Studies from University of California Yield New Information about Genetics and Magnetic Resonance Imaging (Genetically encoded reporters for hyperpolarized xenon magnetic resonance imaging)
By a News Reporter-Staff News Editor at Genomics & Genetics Weekly -- Investigators publish new report on Diagnostic Imaging. According to news reporting originating in Berkeley, California, by NewsRx journalists, research stated, "Magnetic resonance imaging (MRI) enables high-resolution non-invasive observation of the anatomy and function of intact organisms. However, previous MRI reporters of key biological processes tied to gene expression have been limited by the inherently low molecular sensitivity of conventional H-1 MRI."
The news reporters obtained a quote from the research from the University of California, "This limitation could be overcome through the use of hyperpolarized nuclei, such as in the noble gas xenon, but previous reporters acting on such nuclei have been synthetic. Here, we introduce the first genetically encoded reporters for hyperpolarized Xe-129 MRI. These expressible reporters are based on gas vesicles (GVs), gas-binding protein nanostructures expressed by certain buoyant microorganisms. We show that GVs are capable of chemical exchange saturation transfer interactions with xenon, which enables chemically amplified GV detection at picomolar concentrations (a 100- to 10,000-fold improvement over comparable constructs for H-1 MRI)."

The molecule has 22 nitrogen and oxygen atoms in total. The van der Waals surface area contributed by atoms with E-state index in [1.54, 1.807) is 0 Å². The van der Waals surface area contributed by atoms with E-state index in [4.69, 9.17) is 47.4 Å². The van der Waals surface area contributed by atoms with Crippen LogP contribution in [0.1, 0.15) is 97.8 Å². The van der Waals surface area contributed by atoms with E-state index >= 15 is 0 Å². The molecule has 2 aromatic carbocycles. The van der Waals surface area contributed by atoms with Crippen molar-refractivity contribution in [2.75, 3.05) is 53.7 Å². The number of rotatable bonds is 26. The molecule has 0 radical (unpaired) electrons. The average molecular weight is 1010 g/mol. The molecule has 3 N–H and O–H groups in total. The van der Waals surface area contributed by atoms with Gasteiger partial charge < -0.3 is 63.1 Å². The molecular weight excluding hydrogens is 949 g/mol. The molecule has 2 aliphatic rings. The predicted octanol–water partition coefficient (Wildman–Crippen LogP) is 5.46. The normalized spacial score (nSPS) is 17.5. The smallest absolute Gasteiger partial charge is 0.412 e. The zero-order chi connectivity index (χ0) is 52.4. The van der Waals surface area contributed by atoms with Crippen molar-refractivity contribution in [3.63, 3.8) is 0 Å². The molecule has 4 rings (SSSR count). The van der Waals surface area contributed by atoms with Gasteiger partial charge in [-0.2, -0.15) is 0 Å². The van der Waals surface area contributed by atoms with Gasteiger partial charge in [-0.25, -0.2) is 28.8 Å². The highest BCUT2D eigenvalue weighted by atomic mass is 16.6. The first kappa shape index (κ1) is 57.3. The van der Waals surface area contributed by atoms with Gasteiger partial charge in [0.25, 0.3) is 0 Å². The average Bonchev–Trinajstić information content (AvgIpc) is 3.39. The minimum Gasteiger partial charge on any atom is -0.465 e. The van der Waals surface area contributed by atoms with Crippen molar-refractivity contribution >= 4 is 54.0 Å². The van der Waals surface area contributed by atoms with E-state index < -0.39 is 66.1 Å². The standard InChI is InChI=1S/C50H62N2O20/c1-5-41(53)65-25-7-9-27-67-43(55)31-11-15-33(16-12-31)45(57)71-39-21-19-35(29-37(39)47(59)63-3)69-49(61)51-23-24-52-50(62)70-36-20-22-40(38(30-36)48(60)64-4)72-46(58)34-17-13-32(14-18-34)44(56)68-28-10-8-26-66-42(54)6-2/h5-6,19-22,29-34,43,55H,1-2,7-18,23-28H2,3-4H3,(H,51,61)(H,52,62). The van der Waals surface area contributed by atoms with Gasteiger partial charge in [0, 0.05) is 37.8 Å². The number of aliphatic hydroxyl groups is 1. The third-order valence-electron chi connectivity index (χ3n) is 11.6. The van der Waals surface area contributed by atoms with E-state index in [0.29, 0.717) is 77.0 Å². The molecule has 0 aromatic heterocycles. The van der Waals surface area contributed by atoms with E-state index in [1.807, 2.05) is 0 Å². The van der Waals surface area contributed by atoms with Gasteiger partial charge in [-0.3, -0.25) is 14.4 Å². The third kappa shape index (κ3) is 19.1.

According to the news reporters, the research concluded: "We demonstrate the use of GVs as heterologously expressed indicators of gene expression and chemically targeted exogenous labels in MRI experiments performed on living cells."
For more information on this research see: Genetically encoded reporters for hyperpolarized xenon magnetic resonance imaging. Nature Chemistry, 2014;6(7):630-635. Nature Chemistry can be contacted at: Nature Publishing Group, Macmillan Building, 4 Crinan St, London N1 9XW, England. (Nature Publishing Group - www.nature.com/; Nature Chemistry - www.nature.com/nchem/)
Our news correspondents report that additional information may be obtained by contacting M.G. Shapiro, University of California, Dept. of Chem, Berkeley, CA 94720, United States. Additional authors for this research include R.M. Ramirez, L.J. Sperling, G. Sun, J. Sun, A. Pines, D.V. Schaffer and V.S. Bajaj (see also Diagnostic Imaging).
Keywords for this news article include: Xenon, Berkeley, Genetics, California, United States, Diagnostic Imaging, North and Central America, Magnetic Resonance Imaging
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